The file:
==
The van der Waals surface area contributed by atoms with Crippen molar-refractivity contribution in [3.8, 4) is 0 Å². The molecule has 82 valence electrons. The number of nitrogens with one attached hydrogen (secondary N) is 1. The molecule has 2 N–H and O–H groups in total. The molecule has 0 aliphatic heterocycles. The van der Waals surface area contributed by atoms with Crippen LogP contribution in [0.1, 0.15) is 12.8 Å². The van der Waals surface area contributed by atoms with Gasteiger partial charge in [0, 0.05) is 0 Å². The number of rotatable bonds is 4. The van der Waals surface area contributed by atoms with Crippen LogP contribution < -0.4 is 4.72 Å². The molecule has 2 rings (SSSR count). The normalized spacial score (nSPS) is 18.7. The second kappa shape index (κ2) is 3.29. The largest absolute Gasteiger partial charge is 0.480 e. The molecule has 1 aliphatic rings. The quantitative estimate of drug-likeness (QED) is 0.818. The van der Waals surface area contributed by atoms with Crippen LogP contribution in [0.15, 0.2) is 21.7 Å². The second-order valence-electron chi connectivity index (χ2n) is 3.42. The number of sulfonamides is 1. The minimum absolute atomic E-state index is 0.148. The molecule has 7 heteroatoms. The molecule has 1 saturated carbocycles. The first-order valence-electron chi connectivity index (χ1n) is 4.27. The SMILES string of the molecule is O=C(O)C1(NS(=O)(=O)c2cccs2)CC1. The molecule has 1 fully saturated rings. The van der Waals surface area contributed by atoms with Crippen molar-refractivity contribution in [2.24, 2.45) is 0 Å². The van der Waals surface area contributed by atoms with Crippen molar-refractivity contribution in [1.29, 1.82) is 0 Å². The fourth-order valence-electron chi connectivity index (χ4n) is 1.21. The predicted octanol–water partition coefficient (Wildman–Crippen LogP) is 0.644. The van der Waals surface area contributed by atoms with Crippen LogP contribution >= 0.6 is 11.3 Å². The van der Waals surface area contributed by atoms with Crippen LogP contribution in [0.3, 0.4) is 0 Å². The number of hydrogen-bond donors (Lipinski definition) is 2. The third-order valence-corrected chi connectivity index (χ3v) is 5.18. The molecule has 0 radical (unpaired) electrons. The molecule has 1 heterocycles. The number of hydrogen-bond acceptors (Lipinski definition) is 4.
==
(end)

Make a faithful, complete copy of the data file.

The van der Waals surface area contributed by atoms with Crippen molar-refractivity contribution in [3.8, 4) is 0 Å². The molecule has 82 valence electrons. The number of nitrogens with one attached hydrogen (secondary N) is 1. The molecule has 2 N–H and O–H groups in total. The molecule has 0 aliphatic heterocycles. The van der Waals surface area contributed by atoms with Crippen LogP contribution in [0.1, 0.15) is 12.8 Å². The van der Waals surface area contributed by atoms with Gasteiger partial charge in [0, 0.05) is 0 Å². The number of rotatable bonds is 4. The van der Waals surface area contributed by atoms with Crippen LogP contribution < -0.4 is 4.72 Å². The molecule has 2 rings (SSSR count). The normalized spacial score (nSPS) is 18.7. The second kappa shape index (κ2) is 3.29. The largest absolute Gasteiger partial charge is 0.480 e. The molecule has 1 aliphatic rings. The quantitative estimate of drug-likeness (QED) is 0.818. The van der Waals surface area contributed by atoms with Crippen LogP contribution in [0.15, 0.2) is 21.7 Å². The second-order valence-electron chi connectivity index (χ2n) is 3.42. The number of sulfonamides is 1. The minimum absolute atomic E-state index is 0.148. The molecule has 7 heteroatoms. The molecule has 1 saturated carbocycles. The first-order valence-electron chi connectivity index (χ1n) is 4.27. The SMILES string of the molecule is O=C(O)C1(NS(=O)(=O)c2cccs2)CC1. The molecule has 1 fully saturated rings. The van der Waals surface area contributed by atoms with Crippen molar-refractivity contribution in [2.24, 2.45) is 0 Å². The van der Waals surface area contributed by atoms with Crippen molar-refractivity contribution in [1.29, 1.82) is 0 Å². The fourth-order valence-electron chi connectivity index (χ4n) is 1.21. The predicted octanol–water partition coefficient (Wildman–Crippen LogP) is 0.644. The van der Waals surface area contributed by atoms with Crippen LogP contribution >= 0.6 is 11.3 Å². The van der Waals surface area contributed by atoms with Crippen LogP contribution in [0.3, 0.4) is 0 Å². The number of hydrogen-bond donors (Lipinski definition) is 2. The third-order valence-corrected chi connectivity index (χ3v) is 5.18. The molecule has 0 radical (unpaired) electrons. The molecule has 1 heterocycles. The number of hydrogen-bond acceptors (Lipinski definition) is 4.